The police is set to speak to 16 youngsters, who were sponsored and supported by deceased cricket writer Peter Roebuck. The youngsters lived with Roebuck in his eight-bedroom house in South Africa.
Aged 18 to 26, the men are mostly Zimbabwean and many came from a home for abandoned boys in the country's capital of Harare.
Roebuck is believed to have jumped to death from the sixth floor of his hotel room in Cape Town. Earlier investigators collected semen samples from a bedsheet at the Southern Sun hotel in Cape Town to determine whether Roebuck sexually assaulted Zimbabwean Itai Gondo. He is alleged to have left DNA on to a bedspread while attempting to have sex with Gondo. Later Gondo was taken to a Cape Town hospital by South African police following Roebuck's death to provide DNA and blood samples to a state pathologist.
As far as I am concerned he took his own life because he didn't want to face the law, Gondo told a South African newspaper. Gondo said he was having nightmares and felt suicidal and shared the whole incident with a friend. The more I thought through it, I realised I wanted my day in court so I could move on, he said.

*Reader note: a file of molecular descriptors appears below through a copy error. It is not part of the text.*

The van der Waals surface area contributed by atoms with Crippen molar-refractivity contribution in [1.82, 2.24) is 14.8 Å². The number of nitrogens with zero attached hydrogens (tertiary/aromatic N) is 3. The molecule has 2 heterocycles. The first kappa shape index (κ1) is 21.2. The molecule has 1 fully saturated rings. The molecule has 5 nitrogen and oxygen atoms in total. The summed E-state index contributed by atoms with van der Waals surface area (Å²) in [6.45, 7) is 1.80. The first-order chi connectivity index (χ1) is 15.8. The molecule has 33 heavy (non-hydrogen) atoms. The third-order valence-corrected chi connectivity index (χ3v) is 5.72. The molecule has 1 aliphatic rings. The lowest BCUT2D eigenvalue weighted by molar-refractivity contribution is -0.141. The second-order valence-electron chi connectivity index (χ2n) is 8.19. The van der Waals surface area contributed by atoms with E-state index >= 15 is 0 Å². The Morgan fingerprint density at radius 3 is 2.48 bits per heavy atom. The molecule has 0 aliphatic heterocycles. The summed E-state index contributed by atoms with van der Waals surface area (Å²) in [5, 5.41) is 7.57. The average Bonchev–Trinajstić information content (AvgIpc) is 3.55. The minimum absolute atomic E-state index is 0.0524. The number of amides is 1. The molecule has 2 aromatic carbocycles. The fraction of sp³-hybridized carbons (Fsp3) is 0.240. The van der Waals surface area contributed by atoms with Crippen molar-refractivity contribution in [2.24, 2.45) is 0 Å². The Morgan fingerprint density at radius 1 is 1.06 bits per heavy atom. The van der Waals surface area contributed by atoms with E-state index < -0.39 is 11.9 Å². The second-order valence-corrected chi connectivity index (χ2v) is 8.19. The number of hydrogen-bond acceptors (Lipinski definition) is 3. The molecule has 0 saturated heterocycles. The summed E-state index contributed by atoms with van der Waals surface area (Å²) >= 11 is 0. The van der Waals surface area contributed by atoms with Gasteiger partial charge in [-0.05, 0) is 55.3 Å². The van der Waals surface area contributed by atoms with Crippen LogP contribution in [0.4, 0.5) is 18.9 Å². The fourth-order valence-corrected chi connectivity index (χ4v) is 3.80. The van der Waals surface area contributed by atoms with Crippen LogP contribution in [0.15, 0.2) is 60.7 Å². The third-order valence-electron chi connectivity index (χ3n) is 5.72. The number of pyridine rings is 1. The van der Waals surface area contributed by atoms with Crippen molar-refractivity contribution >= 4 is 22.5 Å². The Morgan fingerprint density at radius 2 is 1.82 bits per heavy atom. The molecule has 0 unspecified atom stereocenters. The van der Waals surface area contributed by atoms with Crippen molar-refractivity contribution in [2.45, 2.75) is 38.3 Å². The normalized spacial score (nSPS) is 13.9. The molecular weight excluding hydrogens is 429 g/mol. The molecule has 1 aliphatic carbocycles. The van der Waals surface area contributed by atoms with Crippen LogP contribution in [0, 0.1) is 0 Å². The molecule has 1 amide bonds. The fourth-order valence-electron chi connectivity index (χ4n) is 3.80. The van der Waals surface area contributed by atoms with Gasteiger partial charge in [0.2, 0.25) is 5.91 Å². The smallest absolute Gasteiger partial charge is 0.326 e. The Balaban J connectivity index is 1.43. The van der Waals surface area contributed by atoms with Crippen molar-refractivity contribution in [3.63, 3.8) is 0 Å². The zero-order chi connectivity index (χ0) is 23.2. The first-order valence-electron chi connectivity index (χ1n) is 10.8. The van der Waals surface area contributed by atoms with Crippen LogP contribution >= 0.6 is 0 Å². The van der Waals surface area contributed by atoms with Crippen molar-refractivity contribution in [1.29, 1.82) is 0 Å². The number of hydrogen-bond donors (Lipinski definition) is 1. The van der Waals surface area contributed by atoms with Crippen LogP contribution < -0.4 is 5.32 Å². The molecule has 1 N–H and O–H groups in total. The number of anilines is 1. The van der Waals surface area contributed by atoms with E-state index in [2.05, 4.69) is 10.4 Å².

At the same time Tatenda Chadya, who is one of several young men whom Roebuck supported in his adult orphanage in South Africa, said the claims made by Gondo were unbelievable. He just wanted to see people's dreams come true. He was a father to us, Chadya was quoted as saying in the Timeslive.
Roebuck, who after retiring from cricket in 1991 turned to writing and broadcasting, was one of the most respected and widely read commentators in cricket.